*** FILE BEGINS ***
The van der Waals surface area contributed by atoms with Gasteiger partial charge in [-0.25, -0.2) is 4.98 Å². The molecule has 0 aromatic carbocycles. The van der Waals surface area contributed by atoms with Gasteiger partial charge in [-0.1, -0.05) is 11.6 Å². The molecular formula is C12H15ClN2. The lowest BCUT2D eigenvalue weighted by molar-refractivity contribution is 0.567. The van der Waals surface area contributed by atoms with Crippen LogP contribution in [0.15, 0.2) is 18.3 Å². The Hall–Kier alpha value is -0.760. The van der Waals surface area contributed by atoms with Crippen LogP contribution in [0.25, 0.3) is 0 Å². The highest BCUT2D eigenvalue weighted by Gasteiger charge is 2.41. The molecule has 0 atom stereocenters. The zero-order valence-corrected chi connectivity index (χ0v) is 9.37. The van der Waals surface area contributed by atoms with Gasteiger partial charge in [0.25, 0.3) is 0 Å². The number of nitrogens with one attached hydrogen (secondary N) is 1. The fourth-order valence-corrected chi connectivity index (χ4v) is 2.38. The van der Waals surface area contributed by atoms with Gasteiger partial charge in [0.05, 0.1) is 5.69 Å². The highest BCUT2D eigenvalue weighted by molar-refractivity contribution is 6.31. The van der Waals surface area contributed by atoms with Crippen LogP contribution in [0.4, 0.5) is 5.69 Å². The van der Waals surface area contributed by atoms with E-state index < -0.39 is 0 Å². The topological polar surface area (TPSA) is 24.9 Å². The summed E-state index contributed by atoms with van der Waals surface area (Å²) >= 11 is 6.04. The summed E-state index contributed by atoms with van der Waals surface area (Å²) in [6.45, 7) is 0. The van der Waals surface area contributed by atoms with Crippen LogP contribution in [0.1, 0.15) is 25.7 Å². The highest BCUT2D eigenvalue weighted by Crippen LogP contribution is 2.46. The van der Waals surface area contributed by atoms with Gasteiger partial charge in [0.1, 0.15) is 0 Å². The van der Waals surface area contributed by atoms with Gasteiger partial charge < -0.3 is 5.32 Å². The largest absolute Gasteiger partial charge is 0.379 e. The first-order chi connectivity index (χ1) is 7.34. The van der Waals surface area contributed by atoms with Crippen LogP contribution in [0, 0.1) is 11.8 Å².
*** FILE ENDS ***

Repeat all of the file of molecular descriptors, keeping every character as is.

The van der Waals surface area contributed by atoms with Gasteiger partial charge in [-0.25, -0.2) is 4.98 Å². The molecule has 0 aromatic carbocycles. The van der Waals surface area contributed by atoms with Gasteiger partial charge in [-0.1, -0.05) is 11.6 Å². The molecular formula is C12H15ClN2. The lowest BCUT2D eigenvalue weighted by molar-refractivity contribution is 0.567. The van der Waals surface area contributed by atoms with Crippen LogP contribution in [0.15, 0.2) is 18.3 Å². The Hall–Kier alpha value is -0.760. The van der Waals surface area contributed by atoms with Crippen LogP contribution in [0.25, 0.3) is 0 Å². The highest BCUT2D eigenvalue weighted by Gasteiger charge is 2.41. The molecule has 0 atom stereocenters. The zero-order valence-corrected chi connectivity index (χ0v) is 9.37. The van der Waals surface area contributed by atoms with Gasteiger partial charge in [0.25, 0.3) is 0 Å². The number of nitrogens with one attached hydrogen (secondary N) is 1. The fourth-order valence-corrected chi connectivity index (χ4v) is 2.38. The van der Waals surface area contributed by atoms with Gasteiger partial charge in [0.05, 0.1) is 5.69 Å². The highest BCUT2D eigenvalue weighted by molar-refractivity contribution is 6.31. The van der Waals surface area contributed by atoms with Crippen LogP contribution in [0.4, 0.5) is 5.69 Å². The van der Waals surface area contributed by atoms with E-state index < -0.39 is 0 Å². The topological polar surface area (TPSA) is 24.9 Å². The summed E-state index contributed by atoms with van der Waals surface area (Å²) >= 11 is 6.04. The summed E-state index contributed by atoms with van der Waals surface area (Å²) in [6.45, 7) is 0. The van der Waals surface area contributed by atoms with Crippen LogP contribution in [0.1, 0.15) is 25.7 Å². The highest BCUT2D eigenvalue weighted by Crippen LogP contribution is 2.46. The van der Waals surface area contributed by atoms with Gasteiger partial charge in [0.1, 0.15) is 0 Å². The van der Waals surface area contributed by atoms with Gasteiger partial charge < -0.3 is 5.32 Å². The largest absolute Gasteiger partial charge is 0.379 e. The first-order chi connectivity index (χ1) is 7.34. The van der Waals surface area contributed by atoms with Crippen LogP contribution in [0, 0.1) is 11.8 Å².